Earl Campbell was the best running back I ever saw. Period. He nearly had the speed of O.J. Simpson, the power of Jim Brown and the imperviousness to pain of a hippopotamus. Put a gun on him and you had a tank.
He was fearless, powerful, confident. He wasn't nifty. He didn't run around you, he ran through you. Earl Campbell's footprints were on the front of every linebacker's jersey in the conference.
"I ran north and south," he says, grinning.
He wouldn't run sideways to get away from a train. He never stepped out of bounds in his life.
He never got to a Super Bowl but my favorite line was, if Earl Campbell can't get you to a Super Bowl, no running back can. I believe it.
He loved the combat. Pittsburgh's Steel Curtain never menaced Earl Campbell. Dallas' Doomsday Defense was merely a Sunday stroll. Earl thought the Chicago Bears' three-yard-line was a fun place to be with a football.
Although he played only eight seasons, he is seventh in NFL history in rushing with 9,407 yards, and eighth in rushing touchdowns with 74. He ran for 19 touchdowns one season and 1,934 yards another. In college, he was a Heisman Trophy winner.
So, why was Earl Campbell sitting in a station wagon three years ago, breaking out in a cold sweat, shaking from limb to limb, heart pounding, palms sweating, lips trembling? What would it take to put Earl Campbell in that condition? King Kong? The Red Army? A high plains twister? Oncoming tidal wave? Nothing human, surely.
The Chicago Bears' goal-line defense could never inspire that kind of panic. Mean Joe Greene couldn't even make Campbell breathe faster.
But this was something tougher than the flex defense. This was something you couldn't stiff-arm, bull through, run over. This was a nameless terror of the soul.
At first, Campbell thought he was having a heart attack. All the Campbell men died young. His father succumbed too young to a heart attack.
So, he checked himself into a hospital. For seven days. Medicine was baffled. His cholesterol was a little high, but his heart was as sound as Texas. The EKGs indicated one solid, healthy American.
Campbell was relieved. But not for long. The symptoms returned. It was like living in a haunted house.
Earl Campbell, of all people, was a victim of panic. He heard, as it were, footsteps. The NFL could never do it to him. They didn't make the nose tackle who could even make him flinch or hesitate, but something was putting Earl Campbell in a fit of hysteria. He, so to speak, didn't want the ball anymore. He wanted to go hide.
It was so unthinkable, the medics kept suspecting the heart, lungs, liver. Something physical. After all, here was a guy who thought nothing of taking a football in front of 70,000 screaming fans and running 89 yards through the toughest physical specimens in the world.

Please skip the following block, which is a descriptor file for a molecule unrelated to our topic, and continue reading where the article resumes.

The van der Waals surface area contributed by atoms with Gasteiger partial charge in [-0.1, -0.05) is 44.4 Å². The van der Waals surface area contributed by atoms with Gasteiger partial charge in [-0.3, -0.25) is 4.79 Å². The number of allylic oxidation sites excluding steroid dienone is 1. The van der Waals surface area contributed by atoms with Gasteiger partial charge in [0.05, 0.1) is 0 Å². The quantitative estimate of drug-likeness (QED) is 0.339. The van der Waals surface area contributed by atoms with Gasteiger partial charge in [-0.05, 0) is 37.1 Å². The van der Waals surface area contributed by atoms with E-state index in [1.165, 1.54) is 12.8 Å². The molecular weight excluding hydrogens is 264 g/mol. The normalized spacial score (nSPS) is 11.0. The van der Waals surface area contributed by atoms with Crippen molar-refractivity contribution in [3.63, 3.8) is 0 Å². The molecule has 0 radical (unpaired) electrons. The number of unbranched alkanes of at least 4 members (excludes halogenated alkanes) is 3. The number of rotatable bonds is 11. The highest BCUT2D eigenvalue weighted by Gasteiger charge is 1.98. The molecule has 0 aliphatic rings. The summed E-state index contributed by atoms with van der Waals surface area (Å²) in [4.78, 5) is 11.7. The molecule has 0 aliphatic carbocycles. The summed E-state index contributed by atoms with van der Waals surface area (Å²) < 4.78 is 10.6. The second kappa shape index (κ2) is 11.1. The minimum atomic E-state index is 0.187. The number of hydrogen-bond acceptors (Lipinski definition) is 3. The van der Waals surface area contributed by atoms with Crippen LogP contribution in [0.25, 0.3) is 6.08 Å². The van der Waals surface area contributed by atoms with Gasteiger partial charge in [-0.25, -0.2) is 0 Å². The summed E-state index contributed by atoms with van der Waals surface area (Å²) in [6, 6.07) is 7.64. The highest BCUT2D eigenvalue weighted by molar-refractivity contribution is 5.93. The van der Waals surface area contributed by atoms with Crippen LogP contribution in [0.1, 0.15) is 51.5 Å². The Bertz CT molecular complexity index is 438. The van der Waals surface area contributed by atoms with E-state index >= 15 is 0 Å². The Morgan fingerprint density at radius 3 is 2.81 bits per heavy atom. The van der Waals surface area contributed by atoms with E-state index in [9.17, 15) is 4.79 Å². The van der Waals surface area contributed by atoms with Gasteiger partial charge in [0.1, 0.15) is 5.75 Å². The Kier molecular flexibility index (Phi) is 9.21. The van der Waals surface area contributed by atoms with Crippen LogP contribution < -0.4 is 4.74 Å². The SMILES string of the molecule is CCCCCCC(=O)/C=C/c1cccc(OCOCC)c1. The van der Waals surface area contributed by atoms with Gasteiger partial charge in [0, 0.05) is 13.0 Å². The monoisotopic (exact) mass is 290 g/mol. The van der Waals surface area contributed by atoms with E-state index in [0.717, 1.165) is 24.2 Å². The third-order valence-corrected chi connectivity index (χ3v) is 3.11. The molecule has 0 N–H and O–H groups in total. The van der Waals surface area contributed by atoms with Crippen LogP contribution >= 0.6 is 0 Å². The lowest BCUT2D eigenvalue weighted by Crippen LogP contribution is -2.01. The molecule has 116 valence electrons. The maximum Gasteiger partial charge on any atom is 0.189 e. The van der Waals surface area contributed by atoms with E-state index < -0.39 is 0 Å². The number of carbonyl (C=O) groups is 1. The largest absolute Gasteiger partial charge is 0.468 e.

Earl Campbell was a victim of a disorder that affects as many as 1.2 million men in this country--sudden, unexplained, uncompromising panic. Cause? Unknown.
Men fight it. The worst thing you can do. It's like fighting a fog.
Campbell's condition began to bother him. After all, he jogged three to four miles a day, he played golf, he was, if anything, in better physical condition than he had been. Yet, here he was betraying all the symptoms of a man about to have a stroke.
Finally, a psychiatrist entered the picture. He dropped off a brochure on panic attacks. A light came on.
It was Franklin Roosevelt who said, "The only thing we have to fear is fear itself." Of course, that's enough. Fear is hard to run over. Hard to tackle. It doesn't play by the rules. It's offside, holds, bites, kicks, leaves the line of scrimmage early and blind-sides you whenever possible.
Earl Campbell was in a Super Bowl, all right.
He did what he would have done for any important game--got a scouting report on the enemy. That's what his old coach, Bum Phillips, would have told him to do.
"I read everything I could about the problem, " Earl recalls.
He learned that some men mask the disorder with medication of their own--booze. That doesn't work. Some people drop out, give in to a bogey called agoraphobia. This is a fear of the world around you, an instinct to hide from the world in a closet of your own fears.
Campbell didn't want to spend his life in his own end zone. He read. He sought expert help. He hit the line, in short.
"There are two things panic patients hate to do," he explains. "They hate to take medication--and they hate to go to doctors. They hate to come to grips."
Earl Campbell's whole life has been coming to grips. As usual, panic missed the tackle.
Earl Campbell was through here this week, meeting with doctors, patients and the public at Las Encinas Hospital in Pasadena, a nearly-century-old center for psychiatric care that has been treating the mentally disordered since cars had bubble horns and the Rose Bowl game was polo.
Earl Campbell has hit the open field now. He is in the clear. He lectures and works for big yardage agains his old nemesis, leaving his meat-packing business and university duties in Austin, Tex., periodically to help those who seem caught behind the line.
"I have people call me up at all hours, from all over the country," he says proudly. "I am happy to be able to help them out, to talk them through. They figure if Earl Campbell can get this thing, they shouldn't feel too bad."
Around the NFL, they feel sorry for panic. It'll be lying on the three-yard-line with its nose bleeding and its arms empty any minute now. Wondering which way he went.